[News] Elliot Abrams' Dark History in Latin America and the Struggle for Justice

Anti-Imperialist News news at freedomarchives.org
Fri Feb 3 19:39:44 EST 2012

Elliot Abrams' Dark History in Latin America and the Struggle for Justice

Written by Cyril Mychalejko
Friday, 03 February 2012 19:07


Elliot Abrams, a former high level State 
Department official during the 1980s, testified 
last week that the Reagan administration knew 
that Argentina's military junta was 
systematically stealing babies from murdered and 
jailed democracy activists and giving them to 
right-wing families friendly to the regime.

In a meeting with the Junta's ambassador in 
Washington on December 3, 1982, Abrams suggested 
that the dictatorship could 
its image by creating a process with the Catholic 
Church of returning the children, some of whom 
in secret torture chambers, to their legitimate 
families. The contents of this meeting were 
recorded in a memo Abrams wrote, which was 
declassified by the State Department in 2002 and 
is now a key piece of evidence against former 
junta officials in this high profile trial.

“While the disappeared were dead, these children 
were alive and this was in a sense the gravest 
humanitarian problem,” Abrams read from his cable 
testimony to a federal court in Buenos Aires. But 
deter the State Department at the time from 
granting Argentina certification indicating that 
the country's human rights record was improving.

Alan Iud, a lawyer representing 
<http://www.abuelas.org.ar/>The Grandmothers of 
Plaza de Mayo, who claim that as many as 500 
children were stolen, said that Abrams' testimony 
our expectations.” However, Abrams' and the 
Reagan Administration's relationship with the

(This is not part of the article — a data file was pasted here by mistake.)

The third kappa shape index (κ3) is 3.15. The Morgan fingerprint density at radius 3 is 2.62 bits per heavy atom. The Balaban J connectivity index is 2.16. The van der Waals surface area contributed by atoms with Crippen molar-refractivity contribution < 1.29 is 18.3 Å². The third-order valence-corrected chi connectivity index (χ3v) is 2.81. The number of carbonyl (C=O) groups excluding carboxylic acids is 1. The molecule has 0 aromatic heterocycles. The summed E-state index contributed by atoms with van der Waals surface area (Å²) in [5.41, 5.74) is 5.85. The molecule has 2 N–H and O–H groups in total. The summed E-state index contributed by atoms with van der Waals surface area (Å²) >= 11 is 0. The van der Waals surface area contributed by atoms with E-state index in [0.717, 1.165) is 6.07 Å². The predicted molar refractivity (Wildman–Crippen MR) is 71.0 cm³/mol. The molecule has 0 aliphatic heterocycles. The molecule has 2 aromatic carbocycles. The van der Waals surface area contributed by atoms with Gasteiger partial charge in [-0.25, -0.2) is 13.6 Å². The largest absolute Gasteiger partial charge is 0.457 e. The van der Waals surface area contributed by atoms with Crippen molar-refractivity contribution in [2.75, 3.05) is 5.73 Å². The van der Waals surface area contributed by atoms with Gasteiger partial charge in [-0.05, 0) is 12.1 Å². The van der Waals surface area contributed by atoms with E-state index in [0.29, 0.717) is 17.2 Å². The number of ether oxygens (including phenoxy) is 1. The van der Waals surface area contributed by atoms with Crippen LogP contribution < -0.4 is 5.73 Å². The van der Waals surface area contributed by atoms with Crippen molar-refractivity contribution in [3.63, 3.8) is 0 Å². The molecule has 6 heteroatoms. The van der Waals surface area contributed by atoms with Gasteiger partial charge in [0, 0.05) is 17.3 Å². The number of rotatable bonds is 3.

military junta at the time was not adversarial, 
something that has been lost in the story, if not 
the trial. In fact, in 1978, even before being 
elected president, Ronald Reagan wrote a column 
Miami News attacking President Jimmy Carter's 
criticisms of Argentina's record of human rights 
abuses. Reagan countered that the military junta 
“set out to restore order” and that too much was 
being made over the jailing of “a few innocents.” 
However, human rights organizations estimate that 
tens of thousands of people were tortured, killed 
and disappeared during Argentina's “dirty war”. 
One of Reagan's first acts as President was to 
military aid restrictions put in place by Carter 
as a result of the regime's horrendous human 
rights record. The administration even hosted 
Argentine generals 
an elegant state dinner.” Furthermore, Reagan 
paid members of Argentina's notorious death 
squads to travel to Honduras to train the 
Contras, as well as Honduran paramilitaries, such 
as the infamous death squad 
3-16, as the 
Sun revealed in a 1995 exposé.

Meanwhile, Argentina 
the only Latin American country facing its bloody 
past­and Abrams played a role in these state atrocities as well.

In Guatemala, Efraín Ríos Montt is 
trial for genocide and crimes against humanity. 
Rios Montt, an evangelical general who ruled 
Guatemala in 1982-83 after seizing power through